The little man, wearing only a loincloth, shook his head in bewilderment and kept playing, but none of the tribesmen played like the missionaries played.
When one of the tribesmen successfully got through the wickets, the game wasn’t over for that player. He went back and gave advice to his friends. It was entirely a team effort until the very last player got his ball through the last wicket. And only then did they begin to dance and sing, shouting, “We won, we won, we won!”
And that is how we, the church, ought to be. We’re a team, so we all win together.
BINGO: So we’re going to play a game kind of like bingo. Usually, in bingo, one person wins by having five in a row. But we’re going to play by having any five of us raising our hands at the same time, at which point, we all yell bingo, and we all win.
Raise your hand if your middle name starts with an S.
Raise your hand if you’re wearing shoes, but no socks.
Raise your hand if you’ve ever gone on a blind date.
Raise your hand if you’ve ever had milk squirt out your nose.
Raise your hand if you’ve ever worn something you took out of the dirty laundry.
Raise your hand if you’ve ever read an entire book in one day.
Raise your hand if you were nearly arrested for reckless driving when you were going 104 miles per hour, but the officer wrote the ticket for 98 miles per hour so that he didn’t have to take you to jail right then and there. Just me?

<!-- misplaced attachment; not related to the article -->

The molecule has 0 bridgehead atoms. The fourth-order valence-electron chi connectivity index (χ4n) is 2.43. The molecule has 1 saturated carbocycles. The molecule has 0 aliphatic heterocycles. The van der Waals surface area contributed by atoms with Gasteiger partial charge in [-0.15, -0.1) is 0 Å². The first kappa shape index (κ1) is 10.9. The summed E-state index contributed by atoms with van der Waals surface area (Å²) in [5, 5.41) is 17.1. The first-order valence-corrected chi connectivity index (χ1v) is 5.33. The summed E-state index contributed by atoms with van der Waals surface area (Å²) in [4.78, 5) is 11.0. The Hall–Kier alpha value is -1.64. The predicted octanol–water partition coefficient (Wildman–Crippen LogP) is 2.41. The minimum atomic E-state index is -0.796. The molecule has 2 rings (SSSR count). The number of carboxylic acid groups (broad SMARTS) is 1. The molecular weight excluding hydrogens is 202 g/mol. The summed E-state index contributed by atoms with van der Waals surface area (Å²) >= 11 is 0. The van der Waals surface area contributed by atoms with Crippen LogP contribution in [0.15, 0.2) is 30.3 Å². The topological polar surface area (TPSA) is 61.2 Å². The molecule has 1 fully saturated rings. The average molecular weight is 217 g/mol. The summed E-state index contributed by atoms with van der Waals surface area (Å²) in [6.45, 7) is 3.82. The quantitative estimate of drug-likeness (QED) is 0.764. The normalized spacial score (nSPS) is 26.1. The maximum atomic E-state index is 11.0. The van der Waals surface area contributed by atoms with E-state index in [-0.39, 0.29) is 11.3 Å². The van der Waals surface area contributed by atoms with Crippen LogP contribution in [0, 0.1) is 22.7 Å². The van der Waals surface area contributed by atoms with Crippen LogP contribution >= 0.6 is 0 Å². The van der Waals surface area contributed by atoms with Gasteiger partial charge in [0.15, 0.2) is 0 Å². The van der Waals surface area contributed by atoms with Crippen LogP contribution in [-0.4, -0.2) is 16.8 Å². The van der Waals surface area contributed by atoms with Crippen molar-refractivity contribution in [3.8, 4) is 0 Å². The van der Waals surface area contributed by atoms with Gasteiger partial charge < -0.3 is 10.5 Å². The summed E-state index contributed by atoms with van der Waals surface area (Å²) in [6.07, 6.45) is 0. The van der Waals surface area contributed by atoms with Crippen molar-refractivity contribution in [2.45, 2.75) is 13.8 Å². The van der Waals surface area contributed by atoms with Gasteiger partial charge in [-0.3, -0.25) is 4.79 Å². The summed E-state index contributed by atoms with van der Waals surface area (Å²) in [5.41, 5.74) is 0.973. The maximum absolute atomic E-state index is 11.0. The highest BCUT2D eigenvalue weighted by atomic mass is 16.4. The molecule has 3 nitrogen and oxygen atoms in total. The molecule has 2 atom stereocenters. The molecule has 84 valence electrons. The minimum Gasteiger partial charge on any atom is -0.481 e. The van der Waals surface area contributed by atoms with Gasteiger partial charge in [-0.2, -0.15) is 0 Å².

Raise your hand if you’ve ever cried during a Disney or Pixar movie.
Raise your hand if you’ve ever cleaned your room by throwing everything into a closet or under your bed.
Raise your hand if you’ve ever scared yourself when you saw yourself in the mirror.
Raise your hand if you’re here this morning.
That’s how we ought to be with us. When we win, we all win together. You see, God calls us to be thankful for our church, and to be a good church, serving one another.
Someone read Ephesians 1:15-16 for us.
For this reason, because I have heard of your faith in the Lord Jesus and your love toward all the saints, I do not cease to give thanks for you, remembering you in my prayers. (Ephesians 1:15-16)
Be thankful for one another. Thank God for your church family, not just once in a while, but all the time. Paul wrote, “I do not cease to give thanks for you.” It’s hard to grumble about your church if you’re always thanking God for your church.
Thanking God for your church, serving your church, these are things that are a direct result of believing in Jesus. As we read at the beginning of verse 44, “All who believed were together.”
You see, we don’t come to church simply to sing some songs and have a good time together. We come together because we believe. We believe that there is no God except the one true God. We believe that Jesus is the Son of God who died for our sins. And we believe that by grace, through faith in Jesus, we’re saved.
Pastor Chris Huff has been with us since July 2009. He and his wife, Abby, have four children. Chris is originally from St. Louis, MO and even though he was raised as a city boy, he has a small town heart. Chris is all over the internet, so you can find him on Facebook, Twitter,… (read more)